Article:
The Psychology of Online Food Reviews

Food news, food media and other food-related topics
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Lunchbox
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Location: Gilbert

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I read this article this morning and I find this really fascinating... It totally makes sense to me (especially after getting to know some of you IRL)...

Online food reviews reveal inner self, Stanford researcher finds

Stanford scholar Dan Jurafsky found that the words used in online restaurant reviews provide a surprising source of insight into human psychology. While positive reviews of expensive restaurants were rife with sensual and sexy metaphors, the good food at cheap restaurants prompted references to drugs.

Full article here: http://news.stanford.edu/news/2014/apri ... 41014.html

This really stuck out to me:

"Bad reviews seem to be caused by bad customer service rather than just bad food or atmosphere. The bottom line is that it's all about the personal interactions. When people are rude or mean to you, it goes straight to your sense of self."

Whoa... Guilty as charged... This definitely makes me think differently about how I craft my words... I may not change, but I will at least think twice about what I'm saying...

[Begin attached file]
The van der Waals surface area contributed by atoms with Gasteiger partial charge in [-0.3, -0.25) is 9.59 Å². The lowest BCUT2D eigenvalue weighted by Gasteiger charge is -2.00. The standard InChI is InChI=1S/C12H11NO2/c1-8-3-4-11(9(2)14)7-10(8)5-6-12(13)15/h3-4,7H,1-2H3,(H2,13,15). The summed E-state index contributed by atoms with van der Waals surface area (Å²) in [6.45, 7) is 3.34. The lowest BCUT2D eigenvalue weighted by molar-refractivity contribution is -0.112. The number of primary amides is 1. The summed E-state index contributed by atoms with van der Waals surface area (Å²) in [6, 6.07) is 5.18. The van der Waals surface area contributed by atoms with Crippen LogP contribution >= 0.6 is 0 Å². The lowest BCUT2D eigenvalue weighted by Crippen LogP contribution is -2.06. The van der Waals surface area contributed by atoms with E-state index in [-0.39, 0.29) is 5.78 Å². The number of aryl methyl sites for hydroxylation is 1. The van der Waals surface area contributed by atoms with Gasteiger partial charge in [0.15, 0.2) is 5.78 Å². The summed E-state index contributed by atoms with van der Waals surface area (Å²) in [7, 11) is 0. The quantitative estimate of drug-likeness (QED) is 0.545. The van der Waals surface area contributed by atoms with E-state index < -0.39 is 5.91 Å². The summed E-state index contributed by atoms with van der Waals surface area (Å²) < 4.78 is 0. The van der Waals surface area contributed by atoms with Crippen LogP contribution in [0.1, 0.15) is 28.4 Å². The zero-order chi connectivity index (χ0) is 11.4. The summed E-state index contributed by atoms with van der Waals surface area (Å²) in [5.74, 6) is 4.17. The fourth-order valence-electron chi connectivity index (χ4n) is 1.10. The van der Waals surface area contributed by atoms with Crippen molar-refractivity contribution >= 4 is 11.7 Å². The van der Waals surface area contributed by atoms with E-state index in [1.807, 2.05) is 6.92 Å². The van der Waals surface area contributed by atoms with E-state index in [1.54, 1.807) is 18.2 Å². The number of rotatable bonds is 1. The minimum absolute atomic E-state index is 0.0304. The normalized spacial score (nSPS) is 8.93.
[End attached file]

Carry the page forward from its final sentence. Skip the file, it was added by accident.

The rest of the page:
Thoughts?
-- LBX

Instagram: @zachary.garcia

Twitter: @zach_garcia
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LaPan
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Location: Chandler, AZ

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That's why I've always believed that a restaurant lives or dies on front of house service. Pity that so few seem to care about it.
IG @lapaniam
fatduck
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Just wanted to offer my 2c. It does bother me when online reviewers tarnish an otherwise strong score because of one blip in the service. So many times you'll see a place with a string of 4 and 5-star reviews and then there's an occasional one star which is clearly a 'spite review' because someone had an issue with a server or was disappointed with some aspect of the service. These generally take one of two forms; either the detail-free ranting one liner (e.g. 'Don't go, they will LIE to you') or the exhaustive breakdown of the issue in multiple paragraphs ('and then A FULL 20 MINUTES after we'd been PROMISED blah, blah, blah'). As a side observation, I note that disgruntled online reviewers tend to favor dramatic changes of case; I think it's called 'ransom-note style'.

I suppose I'm not the only one who has learned to filter out much of this kind of 'incident-specific noise' when reading online reviews. This doesn't just apply to restaurant reviews either. You find pretty much the same thing on tripadvisor and even amazon.
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Skillet Doux
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One of the many reasons stars suck.
Dominic Armato
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BarbaraToombs
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Location: Chandler/Tempe, Arizona

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Skillet Doux wrote:One of the many reasons stars suck.
Agreed. I hated being forced to give a star rating on the few reviews I did for the Republic.